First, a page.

Oh dear…The holiday season is winding down with a major case of The Sads! The R&B World is mourning the loss of blue-eyed soul songstress Teena Marie. The singer was found dead in her Pasadena home on Sunday. She was 54. The soprano songbird burst onto the recording scene after being discovered by fellow music
Oh dear…The holiday season is winding down with a major case of The Sads!
The R&B World is mourning the loss of blue-eyed soul songstress Teena Marie.
The singer was found dead in her Pasadena home on Sunday. She was 54.
The soprano songbird burst onto the recording scene after being discovered by fellow music legend Rick James in the late ’70s. Soon Teena found herself the darling of Motown Records, where she would churn out hits like “Square Biz,” “Lovergirl,” “I Need Your Lovin,’” “Deja Vu (I’ve Been Here Before),” “Casanova Brown,” “Portuguese Love.” The charttoppers helped Marie earn the moniker “The Ivory Queen of Soul.”
Marie was born as Mary Christine Brockert in Santa Monica, California. She was first signed to the legendary Motown label back in 1979 at age 19, working with James, with whom she would have long, turbulent but musically magical relationship. The cover of her breakout album, Wild and Peaceful, did not feature her image because Motown feared backlash by audiences if they found out the songstress with the dynamic voice was White.
“I would always tell her that she was one of the greatest vocalists of our time,” says Cathy Hughes, the founder of Radio One, a broadcast company catering to urban music listeners. “Teena was a Black voice trapped in a White body.”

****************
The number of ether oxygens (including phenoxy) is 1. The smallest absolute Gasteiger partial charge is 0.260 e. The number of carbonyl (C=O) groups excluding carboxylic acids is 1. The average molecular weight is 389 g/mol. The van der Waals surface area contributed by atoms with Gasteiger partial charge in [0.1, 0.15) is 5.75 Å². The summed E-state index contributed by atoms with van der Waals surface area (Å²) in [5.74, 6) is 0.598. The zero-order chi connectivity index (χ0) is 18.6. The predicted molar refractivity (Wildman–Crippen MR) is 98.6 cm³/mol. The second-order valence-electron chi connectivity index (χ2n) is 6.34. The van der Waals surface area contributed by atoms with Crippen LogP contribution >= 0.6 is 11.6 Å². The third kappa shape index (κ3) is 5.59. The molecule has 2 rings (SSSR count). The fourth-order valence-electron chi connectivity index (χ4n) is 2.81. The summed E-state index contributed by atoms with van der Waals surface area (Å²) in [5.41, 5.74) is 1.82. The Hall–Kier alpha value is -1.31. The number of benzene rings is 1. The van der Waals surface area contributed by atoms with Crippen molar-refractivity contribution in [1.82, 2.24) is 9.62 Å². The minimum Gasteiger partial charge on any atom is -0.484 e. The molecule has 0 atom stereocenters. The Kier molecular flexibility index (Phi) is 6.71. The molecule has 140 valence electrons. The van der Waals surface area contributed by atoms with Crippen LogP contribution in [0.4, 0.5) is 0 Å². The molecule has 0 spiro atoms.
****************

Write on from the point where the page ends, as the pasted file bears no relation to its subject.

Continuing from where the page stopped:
Teena’s body was discovered by her teenage daughter, who tried unsuccessfully to rouse her for her sleep at approximately 1 PM PST Sunday afternoon. While no cause of death has been released, the singer’s publicist Lynn Jeter said that Teena suffered a grand mal seizure — a neurological event, marked by loss of consciousness and violent muscle contractions.
“Luckily, someone was there,” Jeter told CNN of the seizure. “The ambulance took her to the hospital, and on the way she had another seizure.”
Jeter said that she had a “great” conversation on Saturday with the singer, who told her that she was excited about heading to Atlanta to perform this week (at the FOX Theater) — in what would have been her first performance since the seizure. Teena’s manager Mike Gardner believes the songstress likely died in her sleep.
Marie had begun to tour again in recent years after overcoming an addiction to prescription drugs about a decade ago.
In Teena’s honor, we leave you with one of the funkiest dance tracks known to mankind!